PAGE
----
Many of us sit through presentations that roll out the overused but euphonious John Wannamaker quote, “Half the money I spend on advertising is wasted; the trouble is, I don't know which half.” When I hear this quote, or something like it, I always think to myself, “If John had known the marginal profitability of each dollar he spent, he would have known exactly how much was wasted and which half, quarter, dime, or even penny it was.” Furthermore, one would know how to mitigate such inefficiencies in the future. The reason I’d never say it out loud is because for a long time I took for granted the notion that most managers of marketing investments kept this fine wisdom in their back pocket. Much to my chagrin, this thinking is wishful.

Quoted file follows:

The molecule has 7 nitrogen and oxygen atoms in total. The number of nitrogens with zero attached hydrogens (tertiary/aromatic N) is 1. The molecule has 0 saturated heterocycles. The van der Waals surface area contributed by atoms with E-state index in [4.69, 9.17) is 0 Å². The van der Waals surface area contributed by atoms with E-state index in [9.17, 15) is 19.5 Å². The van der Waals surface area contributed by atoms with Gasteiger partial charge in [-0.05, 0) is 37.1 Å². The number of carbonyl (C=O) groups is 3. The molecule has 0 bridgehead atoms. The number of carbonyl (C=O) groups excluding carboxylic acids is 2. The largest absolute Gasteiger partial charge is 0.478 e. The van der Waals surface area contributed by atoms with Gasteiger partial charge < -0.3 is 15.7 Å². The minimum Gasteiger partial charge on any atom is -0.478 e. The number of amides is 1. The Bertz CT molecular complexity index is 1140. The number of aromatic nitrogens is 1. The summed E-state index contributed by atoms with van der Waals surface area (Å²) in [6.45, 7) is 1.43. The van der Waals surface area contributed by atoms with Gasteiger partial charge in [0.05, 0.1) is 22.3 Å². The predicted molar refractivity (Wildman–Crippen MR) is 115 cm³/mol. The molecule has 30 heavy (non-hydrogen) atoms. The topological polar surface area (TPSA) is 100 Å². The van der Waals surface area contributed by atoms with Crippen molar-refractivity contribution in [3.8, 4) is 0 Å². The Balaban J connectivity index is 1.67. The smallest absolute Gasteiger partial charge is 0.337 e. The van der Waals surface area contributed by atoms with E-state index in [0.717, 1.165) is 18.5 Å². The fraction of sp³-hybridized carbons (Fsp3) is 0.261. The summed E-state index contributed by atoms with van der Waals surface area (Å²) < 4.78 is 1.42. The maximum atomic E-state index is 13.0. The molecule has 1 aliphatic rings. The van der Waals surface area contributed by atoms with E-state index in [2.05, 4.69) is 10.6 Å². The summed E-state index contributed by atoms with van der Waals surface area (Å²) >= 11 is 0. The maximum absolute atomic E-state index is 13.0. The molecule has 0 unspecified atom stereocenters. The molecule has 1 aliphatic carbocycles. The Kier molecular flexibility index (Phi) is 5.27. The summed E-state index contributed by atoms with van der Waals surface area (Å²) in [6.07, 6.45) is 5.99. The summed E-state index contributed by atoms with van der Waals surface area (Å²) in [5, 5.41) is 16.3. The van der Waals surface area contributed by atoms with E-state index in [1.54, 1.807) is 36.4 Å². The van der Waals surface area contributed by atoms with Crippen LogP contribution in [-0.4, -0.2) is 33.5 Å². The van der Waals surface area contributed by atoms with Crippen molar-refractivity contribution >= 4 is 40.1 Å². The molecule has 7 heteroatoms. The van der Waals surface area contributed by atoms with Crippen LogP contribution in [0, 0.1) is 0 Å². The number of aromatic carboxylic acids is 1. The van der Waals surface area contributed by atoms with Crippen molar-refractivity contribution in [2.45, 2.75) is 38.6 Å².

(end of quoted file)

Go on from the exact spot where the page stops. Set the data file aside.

So what does this fine wisdom tell us? It tells us that, subject to financial and capacity constraints, for an allocation of financial resources across a portfolio of marketing investments to be an efficient allocation, there must be no alternative allocation that would yield higher returns. We know this because calculus dictates that at this efficient allocation only one of two possibilities exists: either financial resources are exhausted and funds cannot be reallocated to improve returns, or… financial resources are not exhausted and spending one more or one fewer dollar yields lower returns. This is what is referred to as the zero marginal profitability condition -- i.e., the condition for optimality.